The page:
Lake McConaughy:The history, the fishies, the tragedy, the hopeful comeback
Lakes and Reservoirs Program Manager
Nebaska Game & Parks Commission
Back in the early 1940's a dam was completed on the Santee River in South Carolina. After the completion of that dam it was discovered that striped bass could live, survive, even successfully reproduce entirely in freshwater. That eventually spawned (pardon the pun) a wave of striped bass stocking in fresh waters across the United States. Nebraska joined the striped bass stocking fad in 1961 when a whopping total of 10 adults were stocked in Lake McConaughy. Like I said that was one of the stocking fads that have swept the country over the years and dense-headed fisheries biologists eventually learned that some habitats were not good habitats for striped bass. In other waters excellent, and popular, striped bass fisheries exist to this day.
Striped bass and hybrid striped do not thrive in any ole mud hole; that is one thing learned from stocking them in a lot of different types of waters. Striped bass especially are a cool-water species that thrive in cool, open-waters with an abundance of open-water prey fish. That is also true of the hybrid striped bass or wipers, especially big wipers. The numbers of striped bass in McConaughy may be very low right now, but we still have an excellent fishery for hybrid striped bass or wipers there and many anglers enjoy the opportunity they have to catch those trophy fish in addition to white bass, walleyes, smallmouth bass, and channel catfish at Lake McConaughy. Diverse fisheries satisfy a diverse group of anglers.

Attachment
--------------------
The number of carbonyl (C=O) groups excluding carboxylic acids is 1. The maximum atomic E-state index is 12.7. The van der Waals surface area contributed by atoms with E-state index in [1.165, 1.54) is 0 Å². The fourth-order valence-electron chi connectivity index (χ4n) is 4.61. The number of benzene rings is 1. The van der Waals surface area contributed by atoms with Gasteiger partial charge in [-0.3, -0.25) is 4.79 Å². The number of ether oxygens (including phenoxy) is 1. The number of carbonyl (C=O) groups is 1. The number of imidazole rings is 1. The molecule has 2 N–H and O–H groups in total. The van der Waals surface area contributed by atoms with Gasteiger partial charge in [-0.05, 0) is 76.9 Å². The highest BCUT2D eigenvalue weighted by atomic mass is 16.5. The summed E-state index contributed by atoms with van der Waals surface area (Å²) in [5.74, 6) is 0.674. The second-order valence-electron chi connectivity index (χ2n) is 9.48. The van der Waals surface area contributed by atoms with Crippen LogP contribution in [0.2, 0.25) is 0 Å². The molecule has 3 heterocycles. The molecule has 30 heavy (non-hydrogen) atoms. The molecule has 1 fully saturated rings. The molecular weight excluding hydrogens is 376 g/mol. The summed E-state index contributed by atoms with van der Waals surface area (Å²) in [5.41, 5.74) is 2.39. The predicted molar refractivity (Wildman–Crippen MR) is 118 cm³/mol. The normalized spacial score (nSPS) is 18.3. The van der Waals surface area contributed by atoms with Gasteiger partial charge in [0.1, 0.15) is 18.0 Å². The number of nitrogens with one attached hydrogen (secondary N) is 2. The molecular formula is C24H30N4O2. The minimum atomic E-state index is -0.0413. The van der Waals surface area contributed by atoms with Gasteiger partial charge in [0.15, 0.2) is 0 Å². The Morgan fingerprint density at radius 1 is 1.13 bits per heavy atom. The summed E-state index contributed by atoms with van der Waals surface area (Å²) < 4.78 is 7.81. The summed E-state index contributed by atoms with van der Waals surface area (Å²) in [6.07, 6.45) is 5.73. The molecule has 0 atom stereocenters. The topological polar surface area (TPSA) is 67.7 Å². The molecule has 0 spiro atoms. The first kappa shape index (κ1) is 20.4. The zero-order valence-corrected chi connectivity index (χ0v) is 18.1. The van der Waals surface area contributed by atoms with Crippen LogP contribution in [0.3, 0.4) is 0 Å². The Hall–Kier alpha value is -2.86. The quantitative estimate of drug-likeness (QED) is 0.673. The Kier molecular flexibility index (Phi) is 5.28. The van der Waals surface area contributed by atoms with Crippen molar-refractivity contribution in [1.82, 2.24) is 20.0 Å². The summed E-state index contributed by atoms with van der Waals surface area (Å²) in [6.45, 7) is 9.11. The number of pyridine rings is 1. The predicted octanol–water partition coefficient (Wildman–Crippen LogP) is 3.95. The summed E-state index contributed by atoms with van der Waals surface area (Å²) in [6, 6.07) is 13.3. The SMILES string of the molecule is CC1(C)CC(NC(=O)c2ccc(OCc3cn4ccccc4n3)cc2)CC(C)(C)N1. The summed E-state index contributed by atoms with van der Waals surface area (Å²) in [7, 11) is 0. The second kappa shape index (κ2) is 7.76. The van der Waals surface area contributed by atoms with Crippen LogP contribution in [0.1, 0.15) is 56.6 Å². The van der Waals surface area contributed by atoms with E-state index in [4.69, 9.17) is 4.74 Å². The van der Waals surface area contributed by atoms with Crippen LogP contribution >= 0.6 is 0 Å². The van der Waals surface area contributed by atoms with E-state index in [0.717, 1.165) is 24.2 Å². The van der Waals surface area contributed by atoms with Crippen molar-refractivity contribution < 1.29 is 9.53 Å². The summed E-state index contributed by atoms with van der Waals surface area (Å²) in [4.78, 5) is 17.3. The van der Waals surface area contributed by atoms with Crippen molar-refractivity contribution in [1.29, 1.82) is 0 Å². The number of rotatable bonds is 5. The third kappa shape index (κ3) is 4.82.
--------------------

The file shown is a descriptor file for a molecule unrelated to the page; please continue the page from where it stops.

Back in the day, back before a young whipper-snapper biologist like me was around, things like kokanee salmon, coho salmon and chinook salmon were stocked in Lake McConaughy. Again you can call that dense-headed or political or whatever, but it was very much state of the science at that time. By the mid '70's a popular and nationally recognized striped bass fishery existed at Lake McConaughy, but once it was recognized that there was a problem with the prey base, stocking of an additional large predator was not a good idea. Striped bass stocking in McConaughy ceased in 1981. We have documented some natural reproduction of striped bass in Lake McConaughy, it may be very infrequent and dependent on high water levels and just the right water conditions, but there may be a striped bass or three present in McConaughy for years to come.
There is no doubt that striped bass are large predators that will eat a lot of prey. When a prey base disappears predator fish will eat whatever they can find and fit in their mouths. With the lack of gizzard shad that sometimes occurred at Lake McConaughy, you bet the striped bass ate whatever they could. All the other predator fish in the reservoir at the time did the same thing. Because of that it has been my contention, "revisionist history if you want to call it that", that the problem at McConaughy was exacerbated by a fish community that included a lot of predators including striped bass, but the real problem was an unstable prey base. It has been my contention that striped bass were the "big bad wolf" that were blamed by some anglers.